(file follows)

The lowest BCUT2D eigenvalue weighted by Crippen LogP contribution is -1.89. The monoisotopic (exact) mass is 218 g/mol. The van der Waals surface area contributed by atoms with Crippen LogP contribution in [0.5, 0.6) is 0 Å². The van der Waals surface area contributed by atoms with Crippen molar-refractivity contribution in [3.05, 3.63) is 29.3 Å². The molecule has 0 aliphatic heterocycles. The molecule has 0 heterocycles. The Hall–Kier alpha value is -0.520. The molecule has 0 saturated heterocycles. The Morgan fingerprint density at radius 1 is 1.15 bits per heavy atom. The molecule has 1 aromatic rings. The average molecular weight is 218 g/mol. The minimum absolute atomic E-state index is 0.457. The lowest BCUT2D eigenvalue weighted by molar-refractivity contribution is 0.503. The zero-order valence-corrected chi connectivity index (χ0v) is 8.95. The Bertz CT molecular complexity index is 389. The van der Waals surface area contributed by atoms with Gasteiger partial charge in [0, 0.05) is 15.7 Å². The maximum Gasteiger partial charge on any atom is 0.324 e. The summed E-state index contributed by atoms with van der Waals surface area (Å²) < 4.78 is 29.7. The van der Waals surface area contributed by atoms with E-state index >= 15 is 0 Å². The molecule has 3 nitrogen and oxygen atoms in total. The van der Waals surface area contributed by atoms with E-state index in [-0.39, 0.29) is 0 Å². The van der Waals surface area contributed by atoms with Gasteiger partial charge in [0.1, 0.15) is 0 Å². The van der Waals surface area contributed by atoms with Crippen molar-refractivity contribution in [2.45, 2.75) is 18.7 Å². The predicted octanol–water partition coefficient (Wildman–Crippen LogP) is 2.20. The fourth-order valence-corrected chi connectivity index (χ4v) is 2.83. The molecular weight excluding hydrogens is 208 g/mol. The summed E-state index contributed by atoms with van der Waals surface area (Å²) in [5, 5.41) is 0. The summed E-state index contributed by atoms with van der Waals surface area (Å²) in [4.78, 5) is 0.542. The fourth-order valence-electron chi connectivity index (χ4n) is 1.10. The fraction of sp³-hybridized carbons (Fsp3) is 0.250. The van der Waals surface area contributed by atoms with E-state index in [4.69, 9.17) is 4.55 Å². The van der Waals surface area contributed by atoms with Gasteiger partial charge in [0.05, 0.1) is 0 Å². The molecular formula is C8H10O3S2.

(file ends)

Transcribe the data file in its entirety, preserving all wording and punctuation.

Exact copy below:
The lowest BCUT2D eigenvalue weighted by Crippen LogP contribution is -1.89. The monoisotopic (exact) mass is 218 g/mol. The van der Waals surface area contributed by atoms with Crippen LogP contribution in [0.5, 0.6) is 0 Å². The van der Waals surface area contributed by atoms with Crippen molar-refractivity contribution in [3.05, 3.63) is 29.3 Å². The molecule has 0 aliphatic heterocycles. The molecule has 0 heterocycles. The Hall–Kier alpha value is -0.520. The molecule has 0 saturated heterocycles. The Morgan fingerprint density at radius 1 is 1.15 bits per heavy atom. The molecule has 1 aromatic rings. The average molecular weight is 218 g/mol. The minimum absolute atomic E-state index is 0.457. The lowest BCUT2D eigenvalue weighted by molar-refractivity contribution is 0.503. The zero-order valence-corrected chi connectivity index (χ0v) is 8.95. The Bertz CT molecular complexity index is 389. The van der Waals surface area contributed by atoms with Gasteiger partial charge in [0, 0.05) is 15.7 Å². The maximum Gasteiger partial charge on any atom is 0.324 e. The summed E-state index contributed by atoms with van der Waals surface area (Å²) < 4.78 is 29.7. The van der Waals surface area contributed by atoms with E-state index >= 15 is 0 Å². The molecule has 3 nitrogen and oxygen atoms in total. The van der Waals surface area contributed by atoms with E-state index in [-0.39, 0.29) is 0 Å². The van der Waals surface area contributed by atoms with Gasteiger partial charge in [0.1, 0.15) is 0 Å². The van der Waals surface area contributed by atoms with Crippen molar-refractivity contribution in [2.45, 2.75) is 18.7 Å². The predicted octanol–water partition coefficient (Wildman–Crippen LogP) is 2.20. The fourth-order valence-corrected chi connectivity index (χ4v) is 2.83. The molecular weight excluding hydrogens is 208 g/mol. The summed E-state index contributed by atoms with van der Waals surface area (Å²) in [5, 5.41) is 0. The summed E-state index contributed by atoms with van der Waals surface area (Å²) in [4.78, 5) is 0.542. The fourth-order valence-electron chi connectivity index (χ4n) is 1.10. The fraction of sp³-hybridized carbons (Fsp3) is 0.250. The van der Waals surface area contributed by atoms with E-state index in [4.69, 9.17) is 4.55 Å². The van der Waals surface area contributed by atoms with Gasteiger partial charge in [0.05, 0.1) is 0 Å². The molecular formula is C8H10O3S2.